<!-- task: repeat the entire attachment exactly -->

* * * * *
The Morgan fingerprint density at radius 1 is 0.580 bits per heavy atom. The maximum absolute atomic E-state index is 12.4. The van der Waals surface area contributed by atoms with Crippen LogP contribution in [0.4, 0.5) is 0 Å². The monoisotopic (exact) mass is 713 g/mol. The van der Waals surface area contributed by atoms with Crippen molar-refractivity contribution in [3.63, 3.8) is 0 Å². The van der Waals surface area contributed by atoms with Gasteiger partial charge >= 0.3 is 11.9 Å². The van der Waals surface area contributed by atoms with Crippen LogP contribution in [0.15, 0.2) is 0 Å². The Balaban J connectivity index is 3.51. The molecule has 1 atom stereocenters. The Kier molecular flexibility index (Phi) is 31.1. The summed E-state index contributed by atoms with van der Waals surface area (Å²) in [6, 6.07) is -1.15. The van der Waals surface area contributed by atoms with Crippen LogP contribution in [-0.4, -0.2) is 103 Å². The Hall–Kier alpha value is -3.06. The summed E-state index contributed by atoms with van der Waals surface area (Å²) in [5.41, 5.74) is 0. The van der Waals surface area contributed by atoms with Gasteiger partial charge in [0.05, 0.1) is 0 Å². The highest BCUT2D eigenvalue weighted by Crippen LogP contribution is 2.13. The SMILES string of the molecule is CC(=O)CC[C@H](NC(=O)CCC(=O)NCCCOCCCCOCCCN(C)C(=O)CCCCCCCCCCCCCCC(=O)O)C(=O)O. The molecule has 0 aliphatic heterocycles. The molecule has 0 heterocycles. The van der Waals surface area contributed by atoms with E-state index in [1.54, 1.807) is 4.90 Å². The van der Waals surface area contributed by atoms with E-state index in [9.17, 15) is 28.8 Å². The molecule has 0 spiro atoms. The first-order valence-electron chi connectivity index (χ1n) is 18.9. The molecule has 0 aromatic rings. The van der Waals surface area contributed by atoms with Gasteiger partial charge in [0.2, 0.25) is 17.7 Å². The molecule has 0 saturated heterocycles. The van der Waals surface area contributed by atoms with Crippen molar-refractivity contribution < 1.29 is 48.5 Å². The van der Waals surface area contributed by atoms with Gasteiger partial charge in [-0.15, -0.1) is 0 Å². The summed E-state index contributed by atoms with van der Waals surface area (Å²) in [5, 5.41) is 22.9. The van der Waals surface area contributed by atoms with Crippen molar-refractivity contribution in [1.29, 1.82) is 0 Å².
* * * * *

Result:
The Morgan fingerprint density at radius 1 is 0.580 bits per heavy atom. The maximum absolute atomic E-state index is 12.4. The van der Waals surface area contributed by atoms with Crippen LogP contribution in [0.4, 0.5) is 0 Å². The monoisotopic (exact) mass is 713 g/mol. The van der Waals surface area contributed by atoms with Crippen molar-refractivity contribution in [3.63, 3.8) is 0 Å². The van der Waals surface area contributed by atoms with Gasteiger partial charge >= 0.3 is 11.9 Å². The van der Waals surface area contributed by atoms with Crippen LogP contribution in [0.15, 0.2) is 0 Å². The Balaban J connectivity index is 3.51. The molecule has 1 atom stereocenters. The Kier molecular flexibility index (Phi) is 31.1. The summed E-state index contributed by atoms with van der Waals surface area (Å²) in [6, 6.07) is -1.15. The van der Waals surface area contributed by atoms with Crippen LogP contribution in [-0.4, -0.2) is 103 Å². The Hall–Kier alpha value is -3.06. The summed E-state index contributed by atoms with van der Waals surface area (Å²) in [5.41, 5.74) is 0. The van der Waals surface area contributed by atoms with Gasteiger partial charge in [0.05, 0.1) is 0 Å². The highest BCUT2D eigenvalue weighted by Crippen LogP contribution is 2.13. The SMILES string of the molecule is CC(=O)CC[C@H](NC(=O)CCC(=O)NCCCOCCCCOCCCN(C)C(=O)CCCCCCCCCCCCCCC(=O)O)C(=O)O. The molecule has 0 aliphatic heterocycles. The molecule has 0 heterocycles. The van der Waals surface area contributed by atoms with E-state index in [1.54, 1.807) is 4.90 Å². The van der Waals surface area contributed by atoms with E-state index in [9.17, 15) is 28.8 Å². The molecule has 0 spiro atoms. The first-order valence-electron chi connectivity index (χ1n) is 18.9. The molecule has 0 aromatic rings. The van der Waals surface area contributed by atoms with Gasteiger partial charge in [0.2, 0.25) is 17.7 Å². The molecule has 0 saturated heterocycles. The van der Waals surface area contributed by atoms with Crippen molar-refractivity contribution < 1.29 is 48.5 Å². The van der Waals surface area contributed by atoms with Gasteiger partial charge in [-0.15, -0.1) is 0 Å². The summed E-state index contributed by atoms with van der Waals surface area (Å²) in [5, 5.41) is 22.9. The van der Waals surface area contributed by atoms with Crippen molar-refractivity contribution in [1.29, 1.82) is 0 Å².